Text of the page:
our access to markets enabling us to match pricing indices for purchases and sales of natural gas and NGLs;
our ability to complete projects within budget and on schedule, including but not limited to, timely receipt of necessary government approvals and permits, our ability to control the costs of construction and other factors that may impact projects;
our ability to consummate acquisitions, successfully integrate the acquired businesses and realize anticipated cost savings and other synergies from any acquisitions;
our ability to manage, over time, changing exposure to commodity price risk;
the effectiveness of our hedging activities or our decisions not to undertake hedging activities;
our access to financing and ability to remain in compliance with our financial covenants, and the potential for lack of access to debt and equity capital markets as a result of the depressed energy price environment;
our ability to generate sufficient operating cash flow to resume funding our quarterly distributions;
the effects of downtime associated with our assets or the assets of third parties interconnected with our systems;
operating hazards, fires, natural disasters, weather-related delays, casualty losses and other matters beyond our control;
the failure of our processing, fractionation and treating plants to perform as expected, including outages for unscheduled maintenance or repair;
the effects of laws and governmental regulations and policies;
the effects of existing and future litigation;
satisfaction of the conditions to the completion of the proposed Merger (defined below) and the closing of the Contribution (defined below);
the timing and likelihood of completion of the proposed Merger, including the timing, receipt and terms and conditions of any required governmental and regulatory approvals for the proposed Merger that could reduce anticipated benefits or cause the parties to abandon the proposed transaction;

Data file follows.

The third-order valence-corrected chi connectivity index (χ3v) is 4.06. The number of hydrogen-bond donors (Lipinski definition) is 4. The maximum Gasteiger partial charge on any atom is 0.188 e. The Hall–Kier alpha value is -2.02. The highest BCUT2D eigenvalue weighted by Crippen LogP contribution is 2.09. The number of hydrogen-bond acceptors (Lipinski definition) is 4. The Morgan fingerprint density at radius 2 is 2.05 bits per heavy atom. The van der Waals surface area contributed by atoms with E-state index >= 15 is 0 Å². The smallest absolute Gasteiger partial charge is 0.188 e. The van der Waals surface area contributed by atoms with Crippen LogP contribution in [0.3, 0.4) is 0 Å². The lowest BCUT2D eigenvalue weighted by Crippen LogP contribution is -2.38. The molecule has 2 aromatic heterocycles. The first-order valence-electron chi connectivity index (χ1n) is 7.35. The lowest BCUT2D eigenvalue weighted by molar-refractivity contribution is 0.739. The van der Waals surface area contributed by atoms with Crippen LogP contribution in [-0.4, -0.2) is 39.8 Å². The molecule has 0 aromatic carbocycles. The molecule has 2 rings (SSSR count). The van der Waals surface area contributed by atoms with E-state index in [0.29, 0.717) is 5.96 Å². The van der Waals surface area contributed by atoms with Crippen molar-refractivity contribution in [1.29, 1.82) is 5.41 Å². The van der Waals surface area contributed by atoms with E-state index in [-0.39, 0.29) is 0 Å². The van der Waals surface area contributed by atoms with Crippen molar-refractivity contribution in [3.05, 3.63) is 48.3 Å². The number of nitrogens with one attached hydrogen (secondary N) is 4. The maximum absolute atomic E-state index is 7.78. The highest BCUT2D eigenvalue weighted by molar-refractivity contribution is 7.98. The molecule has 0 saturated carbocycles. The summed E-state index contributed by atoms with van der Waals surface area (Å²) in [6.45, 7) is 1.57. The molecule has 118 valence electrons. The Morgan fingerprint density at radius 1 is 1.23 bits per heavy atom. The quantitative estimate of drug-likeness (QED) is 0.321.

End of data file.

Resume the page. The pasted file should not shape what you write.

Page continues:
the possibility that the expected synergies and value creation from the proposed Merger will not be realized or will not be realized within the expected time period;

30


disruption from the proposed Merger making it more difficult to maintain business and operational relationships;
the risk that unexpected costs will be incurred in connection with the proposed Merger;
the possibility that the proposed Merger does not close, including due to the failure to satisfy the closing conditions;
the impact on our financial condition and operations resulting from the financial condition and operations of our controlling unitholder, Southcross Holdings LP and its ability to pay amounts to us;
changes in general economic conditions; and
other financial, operational and legal risks and uncertainties detailed from time to time in our filings with the SEC.
 
Developments in any of these areas could cause actual results to differ materially from those anticipated or projected, affect our ability to resume distributions and/or access necessary financial markets or cause a significant reduction in the market price of our common units.
 
The foregoing list of risks and uncertainties may not contain all of the risks and uncertainties that could affect us. In addition, in light of these risks and uncertainties, the matters referred to in the forward-looking statements contained in this report may not, in fact, occur. Accordingly, undue reliance should not be placed on these statements. We undertake no obligation to update publicly or revise any forward-looking statements as a result of new information, future events or otherwise, except as otherwise required by law.
 
Overview
 
Southcross Energy Partners, L.P. (the "Partnership," "Southcross," "we," "our" or "us") is a Delaware limited partnership formed in April 2012. Our common units are listed on the New York Stock Exchange under the symbol “SXE.” We are a master limited partnership, headquartered in Dallas, Texas, that provides natural gas gathering, processing, treating, compression and transportation services and access to NGL fractionation and transportation services. We also source, purchase, transport and sell natural gas and NGLs. Our assets are located in South Texas, Mississippi and Alabama and include two gas processing plants, one fractionation facility, one treating facility and gathering and transportation pipelines.

The AMID Transactions
Contribution Agreement. On October 31, 2017, we and our General Partner entered into an Agreement and Plan of Merger (“Merger Agreement”) with American Midstream Partners, LP (“AMID”), American Midstream GP, LLC, the general partner of AMID (“AMID GP”), and a wholly-owned subsidiary of AMID (“Merger Sub”). The Merger Agreement provides that we will be merged with Merger Sub (the “Merger”), with the Partnership surviving the merger as a wholly-owned subsidiary of AMID.